Had we planned for it, we could have stayed at Napili Surf for more of the trip and made meals in our condo's kitchen to save money. Thankfully, there was a McDonald's nearby, and we were able to manage our food spend with a few breakfasts and lunches from the Golden Arches.  

Pineapple Breezes
As compared to manicured and posh Wailea-Makena, this last leg of our Maui tour in Lahaina was relaxed and beachy-keen. Instead of nicer resort clothes, these parts called for the most laid-back tank tops and flip-flops, which was perfect as we were feeling really at home in Maui. A long vacation is great because it takes a couple of days to solidly shake off the real world and adjust to the time difference. Maui is 6 hours behind the east coast, and the first few days' conversation were often punctuated with announcing what time it is back home. By this leg of the trip, we were very much on Maui time and were having the requisite "could we live here?" conversation. ;) Truly, everyone does this. That's when you know your vacation is about to be over. 

ACCOMMODATIONS LINK:  Napili Surf Resort   



So Turtle-ly Awesome 
Several times a day sea turtles would gather right beside the shoreline outside our condo to feed on the mossy rocks in the ocean shallows, and the event never got old, always drawing a crowd. It is illegal to touch sea turtles in Maui because too many people don't know how to behave themselves around a turtle, trying to ride them like ponies, so you're encouraged, nay expected, to just look and keep a safe distance. Our pictures reflect both zooming in and turtles that approached us.   

     

   

Sight-Sea-ing
When it came to enjoying the water, we did a couple of cool things down the road in Lahaina. 

First we did a guided ocean kayak tour, which I confess, scared me something fierce. I'm very skittish about and respectful of the ocean's inhabitants, and I fully support their right to attack me for being an intruder in their aquatic home. I'm one of those people who breeches out of the water like a whale when a stray piece of seaweed grazes my toe. So being close enough to kiss the ocean's depths on a teeny-weeny kayak was panic-inducing for me, but I wanted Josh to get to experience the fun, so I took one for Team Wise. Good news is that I'm a quiet panicker, keeping a poker face and not saying a word, so no one was the wiser that I was quaking in my aqua-socks from the time we shoved off until we returned to dry land.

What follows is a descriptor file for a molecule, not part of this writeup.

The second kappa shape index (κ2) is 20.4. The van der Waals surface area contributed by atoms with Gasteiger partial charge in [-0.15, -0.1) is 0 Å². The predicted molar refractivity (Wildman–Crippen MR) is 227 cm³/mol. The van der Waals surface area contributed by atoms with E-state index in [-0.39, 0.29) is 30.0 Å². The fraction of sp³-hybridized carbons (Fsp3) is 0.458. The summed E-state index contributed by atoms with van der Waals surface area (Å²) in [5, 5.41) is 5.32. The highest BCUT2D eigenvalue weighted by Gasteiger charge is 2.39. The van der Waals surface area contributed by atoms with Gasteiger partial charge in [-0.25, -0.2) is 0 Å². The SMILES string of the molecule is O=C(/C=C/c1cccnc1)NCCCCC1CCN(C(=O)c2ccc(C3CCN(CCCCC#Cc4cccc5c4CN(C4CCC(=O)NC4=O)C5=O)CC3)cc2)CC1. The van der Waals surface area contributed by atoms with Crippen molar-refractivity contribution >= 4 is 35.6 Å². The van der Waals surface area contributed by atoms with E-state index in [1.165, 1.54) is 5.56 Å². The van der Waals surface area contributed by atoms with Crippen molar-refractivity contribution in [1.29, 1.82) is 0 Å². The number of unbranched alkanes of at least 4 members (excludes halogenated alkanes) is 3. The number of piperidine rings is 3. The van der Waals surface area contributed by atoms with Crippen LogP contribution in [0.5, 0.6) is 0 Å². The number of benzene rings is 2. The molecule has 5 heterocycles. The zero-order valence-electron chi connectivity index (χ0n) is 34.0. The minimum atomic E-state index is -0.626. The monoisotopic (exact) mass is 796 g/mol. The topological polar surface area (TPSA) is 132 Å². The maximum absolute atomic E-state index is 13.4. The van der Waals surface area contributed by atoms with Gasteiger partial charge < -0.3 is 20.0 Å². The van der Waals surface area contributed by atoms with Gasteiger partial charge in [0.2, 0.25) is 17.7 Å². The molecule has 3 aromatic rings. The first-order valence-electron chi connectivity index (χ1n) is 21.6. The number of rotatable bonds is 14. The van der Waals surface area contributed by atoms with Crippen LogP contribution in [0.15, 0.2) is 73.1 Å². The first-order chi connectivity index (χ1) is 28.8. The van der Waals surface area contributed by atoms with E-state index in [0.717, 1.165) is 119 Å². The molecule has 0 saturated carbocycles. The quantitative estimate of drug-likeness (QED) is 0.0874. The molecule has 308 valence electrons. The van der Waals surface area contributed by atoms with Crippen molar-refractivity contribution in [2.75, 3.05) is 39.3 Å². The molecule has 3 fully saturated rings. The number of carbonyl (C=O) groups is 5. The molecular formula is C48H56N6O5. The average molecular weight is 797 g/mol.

Josh gave the kayak tour a big thumbs up, and having survived it, I give it a good rating too. And props to me for sticking with it because someone in our group DID back out before we even made it to the ocean. Guess I'm not alone in my life's mission to not become a shark's breakfast...  

Helpful Hint: We kayaked early in the morning when waters and winds were very calm, and thankfully we only encountered some cute fish and sea turtles. I just never relaxed or stopped scanning the waters for a tiger shark that might mistake my kayak's silhouette for a yummy seal.  



By contrast, one of the most relaxing excursions we embarked on was a sunset cruise out of Lahaina Harbor. The trip took us, plus a dozen or so other visitors, around the island for a two-hour tour of the Maui coast. Chocolate, champagne, and other libations were plentiful, as were glorious views of the sunset from a beautiful vantage point. This was the perfect way to wind down the daylight hours, enjoying the wind in our hair and taking in God's nightly painting of the sky. 

Just look at our faces that clearly say, "everything I need to know about sailing I learned from a Ralph Lauren ad." 

Where my home state of South Carolina has sunsets that are intensely pink (and stunning), Maui sunsets are 24-karat golden peach (and also stunning).    

    


       


    


  

   

Here are a few other sunset shots too from different places around Maui.